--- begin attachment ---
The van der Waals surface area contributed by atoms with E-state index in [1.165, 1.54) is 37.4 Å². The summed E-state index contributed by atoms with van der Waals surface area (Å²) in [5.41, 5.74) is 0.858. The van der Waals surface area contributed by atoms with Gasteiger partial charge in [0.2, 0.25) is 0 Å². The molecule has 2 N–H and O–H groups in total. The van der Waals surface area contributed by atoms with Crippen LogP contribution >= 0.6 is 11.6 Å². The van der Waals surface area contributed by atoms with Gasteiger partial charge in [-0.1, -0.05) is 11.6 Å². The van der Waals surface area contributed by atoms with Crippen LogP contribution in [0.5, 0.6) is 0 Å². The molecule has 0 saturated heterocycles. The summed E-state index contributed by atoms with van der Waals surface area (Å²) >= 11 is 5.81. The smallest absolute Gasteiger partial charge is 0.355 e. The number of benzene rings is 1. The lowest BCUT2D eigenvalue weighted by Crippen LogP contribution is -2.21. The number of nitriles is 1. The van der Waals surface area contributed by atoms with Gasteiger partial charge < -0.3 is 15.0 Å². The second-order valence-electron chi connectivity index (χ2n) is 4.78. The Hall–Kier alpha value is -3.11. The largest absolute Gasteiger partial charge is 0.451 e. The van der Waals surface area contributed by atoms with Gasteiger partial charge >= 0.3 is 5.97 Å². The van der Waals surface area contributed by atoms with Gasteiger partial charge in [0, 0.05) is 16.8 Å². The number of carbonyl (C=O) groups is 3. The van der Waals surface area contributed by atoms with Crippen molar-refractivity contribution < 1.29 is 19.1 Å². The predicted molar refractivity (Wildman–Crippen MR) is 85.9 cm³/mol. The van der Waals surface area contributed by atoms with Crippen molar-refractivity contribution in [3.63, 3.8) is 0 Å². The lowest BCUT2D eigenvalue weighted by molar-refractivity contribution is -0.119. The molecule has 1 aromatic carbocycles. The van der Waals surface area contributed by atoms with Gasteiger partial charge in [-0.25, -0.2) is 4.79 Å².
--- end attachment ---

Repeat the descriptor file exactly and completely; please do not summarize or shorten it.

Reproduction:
The van der Waals surface area contributed by atoms with E-state index in [1.165, 1.54) is 37.4 Å². The summed E-state index contributed by atoms with van der Waals surface area (Å²) in [5.41, 5.74) is 0.858. The van der Waals surface area contributed by atoms with Gasteiger partial charge in [0.2, 0.25) is 0 Å². The molecule has 2 N–H and O–H groups in total. The van der Waals surface area contributed by atoms with Crippen LogP contribution >= 0.6 is 11.6 Å². The van der Waals surface area contributed by atoms with Gasteiger partial charge in [-0.1, -0.05) is 11.6 Å². The van der Waals surface area contributed by atoms with Crippen LogP contribution in [0.5, 0.6) is 0 Å². The molecule has 0 saturated heterocycles. The summed E-state index contributed by atoms with van der Waals surface area (Å²) >= 11 is 5.81. The smallest absolute Gasteiger partial charge is 0.355 e. The number of benzene rings is 1. The lowest BCUT2D eigenvalue weighted by Crippen LogP contribution is -2.21. The number of nitriles is 1. The van der Waals surface area contributed by atoms with Gasteiger partial charge < -0.3 is 15.0 Å². The second-order valence-electron chi connectivity index (χ2n) is 4.78. The Hall–Kier alpha value is -3.11. The largest absolute Gasteiger partial charge is 0.451 e. The van der Waals surface area contributed by atoms with Gasteiger partial charge >= 0.3 is 5.97 Å². The van der Waals surface area contributed by atoms with Gasteiger partial charge in [0, 0.05) is 16.8 Å². The number of carbonyl (C=O) groups is 3. The van der Waals surface area contributed by atoms with Crippen molar-refractivity contribution < 1.29 is 19.1 Å². The predicted molar refractivity (Wildman–Crippen MR) is 85.9 cm³/mol. The van der Waals surface area contributed by atoms with Crippen molar-refractivity contribution in [3.63, 3.8) is 0 Å². The lowest BCUT2D eigenvalue weighted by molar-refractivity contribution is -0.119. The molecule has 1 aromatic carbocycles. The van der Waals surface area contributed by atoms with Gasteiger partial charge in [-0.25, -0.2) is 4.79 Å².